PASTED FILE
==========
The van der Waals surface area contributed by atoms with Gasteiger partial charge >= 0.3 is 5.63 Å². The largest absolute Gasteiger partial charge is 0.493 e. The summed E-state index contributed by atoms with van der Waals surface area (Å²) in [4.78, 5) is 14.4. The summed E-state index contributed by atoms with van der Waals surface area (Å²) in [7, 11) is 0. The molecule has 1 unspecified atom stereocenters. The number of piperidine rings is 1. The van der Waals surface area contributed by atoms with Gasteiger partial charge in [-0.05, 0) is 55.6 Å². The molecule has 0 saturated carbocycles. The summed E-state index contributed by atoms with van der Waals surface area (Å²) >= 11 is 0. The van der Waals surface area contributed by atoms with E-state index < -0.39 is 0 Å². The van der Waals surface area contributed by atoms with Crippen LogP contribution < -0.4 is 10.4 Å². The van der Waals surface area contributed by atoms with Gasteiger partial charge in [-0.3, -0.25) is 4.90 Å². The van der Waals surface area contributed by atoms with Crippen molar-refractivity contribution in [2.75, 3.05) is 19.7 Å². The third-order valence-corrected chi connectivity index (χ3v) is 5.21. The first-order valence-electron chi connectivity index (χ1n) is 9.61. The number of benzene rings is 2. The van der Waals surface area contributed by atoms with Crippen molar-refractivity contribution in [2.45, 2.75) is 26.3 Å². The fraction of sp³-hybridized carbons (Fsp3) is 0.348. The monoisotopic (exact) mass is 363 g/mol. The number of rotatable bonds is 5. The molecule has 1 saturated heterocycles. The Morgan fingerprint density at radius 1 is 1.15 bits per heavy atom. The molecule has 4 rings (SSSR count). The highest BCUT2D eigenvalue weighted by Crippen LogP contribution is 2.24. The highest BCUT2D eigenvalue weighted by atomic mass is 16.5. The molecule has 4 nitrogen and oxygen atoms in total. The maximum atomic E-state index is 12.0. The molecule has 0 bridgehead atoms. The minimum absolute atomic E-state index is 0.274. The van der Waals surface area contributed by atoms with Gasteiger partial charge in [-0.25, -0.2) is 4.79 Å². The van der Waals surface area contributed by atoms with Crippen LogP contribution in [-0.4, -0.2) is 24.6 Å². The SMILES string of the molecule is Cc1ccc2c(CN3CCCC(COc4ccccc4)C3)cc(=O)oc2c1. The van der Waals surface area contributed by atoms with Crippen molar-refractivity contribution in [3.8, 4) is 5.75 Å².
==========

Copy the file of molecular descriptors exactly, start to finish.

The van der Waals surface area contributed by atoms with Gasteiger partial charge >= 0.3 is 5.63 Å². The largest absolute Gasteiger partial charge is 0.493 e. The summed E-state index contributed by atoms with van der Waals surface area (Å²) in [4.78, 5) is 14.4. The summed E-state index contributed by atoms with van der Waals surface area (Å²) in [7, 11) is 0. The molecule has 1 unspecified atom stereocenters. The number of piperidine rings is 1. The van der Waals surface area contributed by atoms with Gasteiger partial charge in [-0.05, 0) is 55.6 Å². The molecule has 0 saturated carbocycles. The summed E-state index contributed by atoms with van der Waals surface area (Å²) >= 11 is 0. The van der Waals surface area contributed by atoms with E-state index < -0.39 is 0 Å². The van der Waals surface area contributed by atoms with Crippen LogP contribution < -0.4 is 10.4 Å². The van der Waals surface area contributed by atoms with Gasteiger partial charge in [-0.3, -0.25) is 4.90 Å². The van der Waals surface area contributed by atoms with Crippen molar-refractivity contribution in [2.75, 3.05) is 19.7 Å². The third-order valence-corrected chi connectivity index (χ3v) is 5.21. The first-order valence-electron chi connectivity index (χ1n) is 9.61. The number of benzene rings is 2. The van der Waals surface area contributed by atoms with Crippen molar-refractivity contribution in [2.45, 2.75) is 26.3 Å². The fraction of sp³-hybridized carbons (Fsp3) is 0.348. The monoisotopic (exact) mass is 363 g/mol. The number of rotatable bonds is 5. The molecule has 1 saturated heterocycles. The Morgan fingerprint density at radius 1 is 1.15 bits per heavy atom. The molecule has 4 rings (SSSR count). The highest BCUT2D eigenvalue weighted by Crippen LogP contribution is 2.24. The highest BCUT2D eigenvalue weighted by atomic mass is 16.5. The molecule has 4 nitrogen and oxygen atoms in total. The maximum atomic E-state index is 12.0. The molecule has 0 bridgehead atoms. The minimum absolute atomic E-state index is 0.274. The van der Waals surface area contributed by atoms with Gasteiger partial charge in [-0.25, -0.2) is 4.79 Å². The van der Waals surface area contributed by atoms with Crippen LogP contribution in [-0.4, -0.2) is 24.6 Å². The SMILES string of the molecule is Cc1ccc2c(CN3CCCC(COc4ccccc4)C3)cc(=O)oc2c1. The van der Waals surface area contributed by atoms with Crippen molar-refractivity contribution in [3.8, 4) is 5.75 Å².